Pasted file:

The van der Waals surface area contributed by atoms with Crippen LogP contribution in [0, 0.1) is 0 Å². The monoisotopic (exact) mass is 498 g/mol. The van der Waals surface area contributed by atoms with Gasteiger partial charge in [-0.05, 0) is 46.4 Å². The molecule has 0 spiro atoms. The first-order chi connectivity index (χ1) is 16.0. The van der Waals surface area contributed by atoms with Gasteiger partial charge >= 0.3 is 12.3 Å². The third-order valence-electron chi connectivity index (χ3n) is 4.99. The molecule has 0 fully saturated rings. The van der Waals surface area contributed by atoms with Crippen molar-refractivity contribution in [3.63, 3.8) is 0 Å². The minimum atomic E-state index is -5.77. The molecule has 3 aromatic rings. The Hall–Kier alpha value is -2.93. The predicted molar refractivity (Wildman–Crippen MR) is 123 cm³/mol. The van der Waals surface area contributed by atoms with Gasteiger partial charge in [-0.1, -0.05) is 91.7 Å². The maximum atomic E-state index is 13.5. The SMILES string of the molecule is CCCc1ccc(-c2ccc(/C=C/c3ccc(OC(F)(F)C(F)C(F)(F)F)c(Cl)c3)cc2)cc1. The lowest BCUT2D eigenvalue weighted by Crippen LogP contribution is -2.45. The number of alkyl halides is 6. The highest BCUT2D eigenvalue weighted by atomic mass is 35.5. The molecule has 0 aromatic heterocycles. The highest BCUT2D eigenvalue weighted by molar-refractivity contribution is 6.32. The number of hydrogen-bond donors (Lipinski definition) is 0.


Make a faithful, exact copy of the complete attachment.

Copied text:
The van der Waals surface area contributed by atoms with Crippen LogP contribution in [0, 0.1) is 0 Å². The monoisotopic (exact) mass is 498 g/mol. The van der Waals surface area contributed by atoms with Gasteiger partial charge in [-0.05, 0) is 46.4 Å². The molecule has 0 spiro atoms. The first-order chi connectivity index (χ1) is 16.0. The van der Waals surface area contributed by atoms with Gasteiger partial charge >= 0.3 is 12.3 Å². The third-order valence-electron chi connectivity index (χ3n) is 4.99. The molecule has 0 fully saturated rings. The van der Waals surface area contributed by atoms with Crippen molar-refractivity contribution in [3.63, 3.8) is 0 Å². The minimum atomic E-state index is -5.77. The molecule has 3 aromatic rings. The Hall–Kier alpha value is -2.93. The predicted molar refractivity (Wildman–Crippen MR) is 123 cm³/mol. The van der Waals surface area contributed by atoms with Gasteiger partial charge in [-0.1, -0.05) is 91.7 Å². The maximum atomic E-state index is 13.5. The SMILES string of the molecule is CCCc1ccc(-c2ccc(/C=C/c3ccc(OC(F)(F)C(F)C(F)(F)F)c(Cl)c3)cc2)cc1. The lowest BCUT2D eigenvalue weighted by Crippen LogP contribution is -2.45. The number of alkyl halides is 6. The highest BCUT2D eigenvalue weighted by atomic mass is 35.5. The molecule has 0 aromatic heterocycles. The highest BCUT2D eigenvalue weighted by molar-refractivity contribution is 6.32. The number of hydrogen-bond donors (Lipinski definition) is 0.